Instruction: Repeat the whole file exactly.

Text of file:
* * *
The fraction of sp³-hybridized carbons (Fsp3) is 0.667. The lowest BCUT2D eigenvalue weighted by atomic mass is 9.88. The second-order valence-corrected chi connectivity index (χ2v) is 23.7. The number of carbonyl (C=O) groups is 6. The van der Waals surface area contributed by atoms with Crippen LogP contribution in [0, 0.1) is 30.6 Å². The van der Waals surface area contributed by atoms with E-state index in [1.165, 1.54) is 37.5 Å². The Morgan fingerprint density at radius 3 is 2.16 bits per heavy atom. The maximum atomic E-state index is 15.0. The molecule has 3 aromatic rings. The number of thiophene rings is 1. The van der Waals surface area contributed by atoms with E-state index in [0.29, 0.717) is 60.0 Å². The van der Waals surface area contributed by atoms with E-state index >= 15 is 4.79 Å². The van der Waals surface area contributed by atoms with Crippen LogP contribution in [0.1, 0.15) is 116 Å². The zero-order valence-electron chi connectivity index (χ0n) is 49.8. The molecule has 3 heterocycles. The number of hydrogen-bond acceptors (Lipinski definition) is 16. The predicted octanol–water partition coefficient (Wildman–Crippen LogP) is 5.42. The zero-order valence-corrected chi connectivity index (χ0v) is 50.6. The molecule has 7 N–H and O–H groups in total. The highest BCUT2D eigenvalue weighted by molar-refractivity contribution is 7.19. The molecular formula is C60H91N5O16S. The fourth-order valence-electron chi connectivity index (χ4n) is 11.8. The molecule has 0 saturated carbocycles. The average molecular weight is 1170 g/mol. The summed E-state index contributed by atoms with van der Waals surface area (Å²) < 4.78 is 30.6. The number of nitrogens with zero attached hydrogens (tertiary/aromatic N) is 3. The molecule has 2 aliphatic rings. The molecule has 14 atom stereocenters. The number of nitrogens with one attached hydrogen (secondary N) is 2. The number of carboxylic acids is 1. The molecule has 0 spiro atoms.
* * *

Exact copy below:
The fraction of sp³-hybridized carbons (Fsp3) is 0.667. The lowest BCUT2D eigenvalue weighted by atomic mass is 9.88. The second-order valence-corrected chi connectivity index (χ2v) is 23.7. The number of carbonyl (C=O) groups is 6. The van der Waals surface area contributed by atoms with Crippen LogP contribution in [0, 0.1) is 30.6 Å². The van der Waals surface area contributed by atoms with E-state index in [1.165, 1.54) is 37.5 Å². The Morgan fingerprint density at radius 3 is 2.16 bits per heavy atom. The maximum atomic E-state index is 15.0. The molecule has 3 aromatic rings. The number of thiophene rings is 1. The van der Waals surface area contributed by atoms with E-state index in [0.29, 0.717) is 60.0 Å². The van der Waals surface area contributed by atoms with E-state index >= 15 is 4.79 Å². The van der Waals surface area contributed by atoms with Crippen LogP contribution in [0.1, 0.15) is 116 Å². The zero-order valence-electron chi connectivity index (χ0n) is 49.8. The molecule has 3 heterocycles. The number of hydrogen-bond acceptors (Lipinski definition) is 16. The predicted octanol–water partition coefficient (Wildman–Crippen LogP) is 5.42. The zero-order valence-corrected chi connectivity index (χ0v) is 50.6. The molecule has 7 N–H and O–H groups in total. The highest BCUT2D eigenvalue weighted by molar-refractivity contribution is 7.19. The molecular formula is C60H91N5O16S. The fourth-order valence-electron chi connectivity index (χ4n) is 11.8. The molecule has 0 saturated carbocycles. The average molecular weight is 1170 g/mol. The summed E-state index contributed by atoms with van der Waals surface area (Å²) < 4.78 is 30.6. The number of nitrogens with zero attached hydrogens (tertiary/aromatic N) is 3. The molecule has 2 aliphatic rings. The molecule has 14 atom stereocenters. The number of nitrogens with one attached hydrogen (secondary N) is 2. The number of carboxylic acids is 1. The molecule has 0 spiro atoms.